Published July 28, 2014
Bloomfield Hills to decide on library contract renewal
By Tiffany Esshaki firstname.lastname@example.org
BLOOMFIELD HILLS — It was a small but engaged crowd July 23 at Bloomfield Hills City Hall. They were there to have a cup of coffee and chat about the Baldwin Public Library — and whether they still want to be a part of it.
On the Aug. 5 primary election ballot, Bloomfield Hills residents will be asked to renew a 0.39-mill contract with BPL to continue utilizing its services. Guests were able to learn about numerous programs, including BPL’s popular summer reading program, concerts, workshops, and other events and various classes.
Of course, library staff boasted about the collection of more than 140,000 books and a selection of electronic books for e-readers and tablets that’s in the thousands and growing by the day.
BPL Director Doug Koschik was at the meet-and-greet event to tell residents about all of the services and programming available to Bloomfield Hills residents.
The city contracted with BLP in July of 2011 to provide residents with library services at the downtown Birmingham library. A second contract, with some minor revisions, was signed this past June. Without a yes vote from residents Aug. 5, that contract will expire and Bloomfield Hills will no longer have access to the facility.
“We’ve been doing our best these past three years to listen to you, and we hope we’re serving you well,” said Koschik.
The basic facts of the millage aren’t so different from the original contract. In the first year, Bloomfield Hills would pay $278,437.84 to BPL, which is up about $10,000 over the original contract, for inflation, officials said. The previous contract was for three years, while the new proposal would be for six years of service, ending in 2020.
Currently, close to 647 households in Bloomfield Hills have at least one cardholder for BPL. Some in the audience, however, wondered if that could potentially decrease.
“As we all know, the library world is changing. My kids are in grad school, and it’s all digital,” said Bloomfield Hills City Commissioner Sarah McClure. “I see in 20 years, there won’t be books, and I say that as someone who collects historic books.”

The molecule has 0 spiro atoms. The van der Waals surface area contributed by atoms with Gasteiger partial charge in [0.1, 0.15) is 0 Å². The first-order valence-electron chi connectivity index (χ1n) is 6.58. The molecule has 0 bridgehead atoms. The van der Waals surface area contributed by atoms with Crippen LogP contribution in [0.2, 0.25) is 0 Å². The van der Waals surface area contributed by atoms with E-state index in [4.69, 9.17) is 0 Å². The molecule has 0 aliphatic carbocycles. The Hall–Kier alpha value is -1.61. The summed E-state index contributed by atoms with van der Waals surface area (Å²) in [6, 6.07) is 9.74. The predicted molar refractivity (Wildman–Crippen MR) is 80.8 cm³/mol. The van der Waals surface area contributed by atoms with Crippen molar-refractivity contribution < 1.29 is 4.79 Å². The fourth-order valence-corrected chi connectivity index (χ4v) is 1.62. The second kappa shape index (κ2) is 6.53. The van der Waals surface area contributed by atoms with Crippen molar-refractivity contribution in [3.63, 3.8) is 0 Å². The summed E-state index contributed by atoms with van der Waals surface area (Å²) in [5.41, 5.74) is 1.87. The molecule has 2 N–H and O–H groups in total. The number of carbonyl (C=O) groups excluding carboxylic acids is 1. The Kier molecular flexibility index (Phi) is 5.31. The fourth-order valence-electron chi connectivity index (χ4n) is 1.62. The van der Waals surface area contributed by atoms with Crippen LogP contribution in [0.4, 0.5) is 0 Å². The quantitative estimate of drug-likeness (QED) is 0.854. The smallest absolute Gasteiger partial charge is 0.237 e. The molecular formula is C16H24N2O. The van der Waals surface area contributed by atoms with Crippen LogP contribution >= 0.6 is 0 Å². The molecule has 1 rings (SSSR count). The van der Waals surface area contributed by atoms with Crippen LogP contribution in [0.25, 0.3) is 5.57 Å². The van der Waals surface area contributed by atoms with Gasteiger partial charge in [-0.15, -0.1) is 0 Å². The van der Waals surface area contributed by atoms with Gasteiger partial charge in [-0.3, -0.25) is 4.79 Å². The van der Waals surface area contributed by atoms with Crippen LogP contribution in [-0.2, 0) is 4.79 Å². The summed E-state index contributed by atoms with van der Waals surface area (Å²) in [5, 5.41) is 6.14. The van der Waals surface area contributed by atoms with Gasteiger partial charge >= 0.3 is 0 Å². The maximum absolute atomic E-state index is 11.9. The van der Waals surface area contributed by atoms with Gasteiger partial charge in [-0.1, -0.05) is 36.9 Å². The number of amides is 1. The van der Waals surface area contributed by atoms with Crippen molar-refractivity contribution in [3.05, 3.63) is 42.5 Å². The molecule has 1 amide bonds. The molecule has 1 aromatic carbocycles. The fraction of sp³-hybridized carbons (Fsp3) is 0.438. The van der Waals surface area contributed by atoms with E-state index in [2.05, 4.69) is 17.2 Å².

Koschik acknowledged McClure’s concerns, saying the landscape of the library industry is indeed changing, but noted that library services will still be necessary in communities as “knowledge centers.”
“The library of the future will be less of a warehouse of materials and more of a gathering space,” he said.
His description was supported by Bloomfield Hills resident Larry Neal, director for the Clinton-Macomb Public Library and president of the Public Library Association.
“Who wants to be a hermit in the Internet age?” asked Neal, explaining that libraries will be needed to assist community members in a range of demographics with reading and media materials, but also for social purposes.
“It begins with kids and summer reading. It’s hard to imagine they wouldn’t have that same experience as a kid, going to get their first library card in a noncommercial environment that’s not trying to sell them something.”
Koschik explained to the crowd that since Birmingham residents turned down a $21.5 million bond proposal May 6 to renovate the library, he and the Library Board have been looking for ways to update the facility for a smaller price tag. Part of that would be to redo the layout to accommodate groups for studying and collaborative work.
Since contracting municipalities such as Bloomfield Hills, Bingham Farms and Beverly Hills don’t have any ownership of the library building, Koschik assured residents that no cost would be passed on to Bloomfield Hills households.
Bloomfield Hills Mayor Patricia Hardy, who also serves as the city’s liaison to BPL, stressed her support for the library. So, too, did former Mayor David Kellett, who arrived with young Jack Kellett, student representative on the Library Board.
“The practicality of it is the city of Bloomfield Hills must have library services,” said David Kellet. “This is just pure common sense. Anyone who doesn’t vote for it is nuts. Their property values will go down.”
Resident Mary Ensroth was in the audience that day, saying she doesn’t utilize the library as much as she’d like to, knowing BPL services are available to her.
“I went on the tour of the library, because I wanted to know about it even though I couldn’t participate in voting,” she said, referencing the May 6 bond proposal which could only be voted on by Birmingham residents. “I learned about the ins and outs of (the library). It’s very extensive, and I felt admiration and grateful for all they do.”
To learn more about the Bloomfield Hills library millage renewal, visit www.bloomfieldhillsmi.net.
To see the exact language of the millage proposal for the Aug. 5 election, go to www.candgnews.com and click on the Voter Guide.